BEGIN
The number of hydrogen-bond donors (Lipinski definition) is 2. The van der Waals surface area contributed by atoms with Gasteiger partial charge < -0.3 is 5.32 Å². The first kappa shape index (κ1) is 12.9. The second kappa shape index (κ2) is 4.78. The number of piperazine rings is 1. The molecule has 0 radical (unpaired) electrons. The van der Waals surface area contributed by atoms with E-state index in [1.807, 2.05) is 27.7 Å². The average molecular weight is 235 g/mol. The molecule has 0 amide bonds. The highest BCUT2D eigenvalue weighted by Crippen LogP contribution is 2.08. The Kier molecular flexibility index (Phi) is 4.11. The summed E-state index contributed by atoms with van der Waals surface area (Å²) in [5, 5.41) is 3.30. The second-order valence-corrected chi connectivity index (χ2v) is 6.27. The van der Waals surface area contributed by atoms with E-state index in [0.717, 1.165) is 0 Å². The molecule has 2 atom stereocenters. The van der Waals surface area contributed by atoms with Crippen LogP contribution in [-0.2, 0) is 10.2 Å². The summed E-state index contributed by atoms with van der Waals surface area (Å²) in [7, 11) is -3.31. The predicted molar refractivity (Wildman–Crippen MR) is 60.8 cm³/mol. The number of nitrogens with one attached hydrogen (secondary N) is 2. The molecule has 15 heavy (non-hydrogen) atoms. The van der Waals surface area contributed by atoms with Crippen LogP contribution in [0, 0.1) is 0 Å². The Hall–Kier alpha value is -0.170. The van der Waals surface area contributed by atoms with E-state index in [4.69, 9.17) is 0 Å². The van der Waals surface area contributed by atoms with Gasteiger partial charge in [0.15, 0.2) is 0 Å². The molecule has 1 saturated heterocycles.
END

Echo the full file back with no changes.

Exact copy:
The number of hydrogen-bond donors (Lipinski definition) is 2. The van der Waals surface area contributed by atoms with Gasteiger partial charge < -0.3 is 5.32 Å². The first kappa shape index (κ1) is 12.9. The second kappa shape index (κ2) is 4.78. The number of piperazine rings is 1. The molecule has 0 radical (unpaired) electrons. The van der Waals surface area contributed by atoms with E-state index in [1.807, 2.05) is 27.7 Å². The average molecular weight is 235 g/mol. The molecule has 0 amide bonds. The highest BCUT2D eigenvalue weighted by Crippen LogP contribution is 2.08. The Kier molecular flexibility index (Phi) is 4.11. The summed E-state index contributed by atoms with van der Waals surface area (Å²) in [5, 5.41) is 3.30. The second-order valence-corrected chi connectivity index (χ2v) is 6.27. The van der Waals surface area contributed by atoms with E-state index in [0.717, 1.165) is 0 Å². The molecule has 2 atom stereocenters. The van der Waals surface area contributed by atoms with Crippen LogP contribution in [-0.2, 0) is 10.2 Å². The summed E-state index contributed by atoms with van der Waals surface area (Å²) in [7, 11) is -3.31. The predicted molar refractivity (Wildman–Crippen MR) is 60.8 cm³/mol. The number of nitrogens with one attached hydrogen (secondary N) is 2. The molecule has 15 heavy (non-hydrogen) atoms. The van der Waals surface area contributed by atoms with Crippen LogP contribution in [0, 0.1) is 0 Å². The Hall–Kier alpha value is -0.170. The van der Waals surface area contributed by atoms with E-state index in [4.69, 9.17) is 0 Å². The van der Waals surface area contributed by atoms with Gasteiger partial charge in [0.15, 0.2) is 0 Å². The molecule has 1 saturated heterocycles.